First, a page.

That said, I can say with confidence that for me both static typing and unit tests are redundant at best, pointless and harmful at worst. On one hand, me not needing them shouldn't be the reason you abandon them too. On the other hand, my code was regarded by many to be quite unorthodox.

    The scope of my work is very limited (mostly web stuff, frontend and backend). I don't write interpreters and compilers professionally. Maybe that explains it.
  • 2
    @kiki yeah very true that there are various cases where TDD is not as useful as advertised for some other use cases.

    Never assumed you wouldn't know what you're talking about btw ;) Just wanted to share my personal opinion/experience with tests.

    I am curious what your unorthodox code would look like though... Never experienced something being called that lol
  • 0
    It’s not like you have to commit to full TDD or no unit tests at all.
    The best way is always something in between. Apply some unit tests only where it makes sense.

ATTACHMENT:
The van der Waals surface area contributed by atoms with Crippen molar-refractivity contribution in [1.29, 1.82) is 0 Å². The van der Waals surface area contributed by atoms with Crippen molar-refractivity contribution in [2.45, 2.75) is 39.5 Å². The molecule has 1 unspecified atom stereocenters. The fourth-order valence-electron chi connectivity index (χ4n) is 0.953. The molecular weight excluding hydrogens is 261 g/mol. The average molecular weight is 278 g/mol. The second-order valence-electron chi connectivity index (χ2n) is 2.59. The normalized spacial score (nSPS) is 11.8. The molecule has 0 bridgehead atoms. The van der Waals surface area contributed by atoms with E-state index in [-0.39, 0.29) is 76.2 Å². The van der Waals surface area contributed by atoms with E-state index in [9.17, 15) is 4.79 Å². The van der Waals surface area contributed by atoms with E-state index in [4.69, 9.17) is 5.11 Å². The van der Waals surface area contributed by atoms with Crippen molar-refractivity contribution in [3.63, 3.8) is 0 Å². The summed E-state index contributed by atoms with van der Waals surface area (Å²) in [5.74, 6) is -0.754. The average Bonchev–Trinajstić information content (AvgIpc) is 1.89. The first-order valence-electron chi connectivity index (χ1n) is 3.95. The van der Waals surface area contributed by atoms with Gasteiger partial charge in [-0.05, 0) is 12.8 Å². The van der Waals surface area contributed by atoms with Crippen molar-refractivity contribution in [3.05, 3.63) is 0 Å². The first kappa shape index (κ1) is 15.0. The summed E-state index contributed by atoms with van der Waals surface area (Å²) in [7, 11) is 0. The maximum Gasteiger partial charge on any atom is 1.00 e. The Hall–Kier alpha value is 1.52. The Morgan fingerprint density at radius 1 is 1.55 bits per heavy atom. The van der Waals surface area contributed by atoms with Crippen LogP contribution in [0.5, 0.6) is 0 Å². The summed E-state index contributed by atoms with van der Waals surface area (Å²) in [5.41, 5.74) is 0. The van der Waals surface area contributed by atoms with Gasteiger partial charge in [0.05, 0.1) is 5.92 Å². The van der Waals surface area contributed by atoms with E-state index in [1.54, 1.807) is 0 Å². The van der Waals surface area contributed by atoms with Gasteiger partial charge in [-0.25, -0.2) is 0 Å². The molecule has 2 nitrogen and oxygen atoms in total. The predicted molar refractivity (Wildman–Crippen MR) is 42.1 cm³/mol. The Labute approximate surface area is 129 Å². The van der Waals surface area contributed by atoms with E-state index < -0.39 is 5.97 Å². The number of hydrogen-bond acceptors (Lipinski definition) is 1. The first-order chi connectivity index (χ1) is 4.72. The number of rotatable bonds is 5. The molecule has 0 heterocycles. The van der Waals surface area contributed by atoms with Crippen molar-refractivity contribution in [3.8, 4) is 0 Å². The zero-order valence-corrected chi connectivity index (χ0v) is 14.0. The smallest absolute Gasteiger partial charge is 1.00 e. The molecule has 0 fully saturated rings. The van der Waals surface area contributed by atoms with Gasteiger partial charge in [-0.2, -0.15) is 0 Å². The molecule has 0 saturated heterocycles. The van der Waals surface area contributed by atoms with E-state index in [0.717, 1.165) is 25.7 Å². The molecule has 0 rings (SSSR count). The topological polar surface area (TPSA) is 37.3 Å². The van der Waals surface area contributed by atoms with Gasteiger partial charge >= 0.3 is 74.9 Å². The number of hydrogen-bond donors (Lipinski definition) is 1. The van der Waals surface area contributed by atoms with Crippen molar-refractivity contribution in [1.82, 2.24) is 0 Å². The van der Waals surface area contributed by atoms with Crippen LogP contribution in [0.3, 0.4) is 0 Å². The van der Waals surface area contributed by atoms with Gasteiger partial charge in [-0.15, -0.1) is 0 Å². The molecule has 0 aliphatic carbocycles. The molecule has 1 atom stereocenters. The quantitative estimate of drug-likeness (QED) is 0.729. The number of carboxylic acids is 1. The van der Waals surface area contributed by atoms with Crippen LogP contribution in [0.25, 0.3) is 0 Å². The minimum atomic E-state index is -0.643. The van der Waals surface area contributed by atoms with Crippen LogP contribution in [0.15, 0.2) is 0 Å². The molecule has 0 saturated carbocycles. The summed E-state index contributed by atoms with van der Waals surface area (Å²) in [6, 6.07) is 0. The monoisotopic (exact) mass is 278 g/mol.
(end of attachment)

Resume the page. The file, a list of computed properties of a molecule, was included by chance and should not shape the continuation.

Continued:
• 1
    @Lensflare committing is something you do with one os and nothing else
  • 1
    @retoor I don’t even commit on one os ^^
  • 2
  • 2
    I agree. New projects begin with tons of planned bonus features but once the MVP is launched that often ends up being good enough.

    The problem is there's rarely any user research done after the launch of a decent MVP to find out if it should evolve further in some direction.

    Teams love to act agile as if the MVP is just a first step and analytics or user research will drive the next step, but most of the time there's no second step unless it's a huge flop or huge hit. (Maybe that's OK)
  • 1
    When working in a team with a limited budget, I’d say they are quite useful. Of course, geniuses such as myself do not need them because we are as close to perfect as one can be, but I am happy the plebeians can use them sometimes.
  • 2
    Very nice write-up!!!
    Stil disagree on the last sentence but that's all right. I know we will never see eye to eye on some subjects.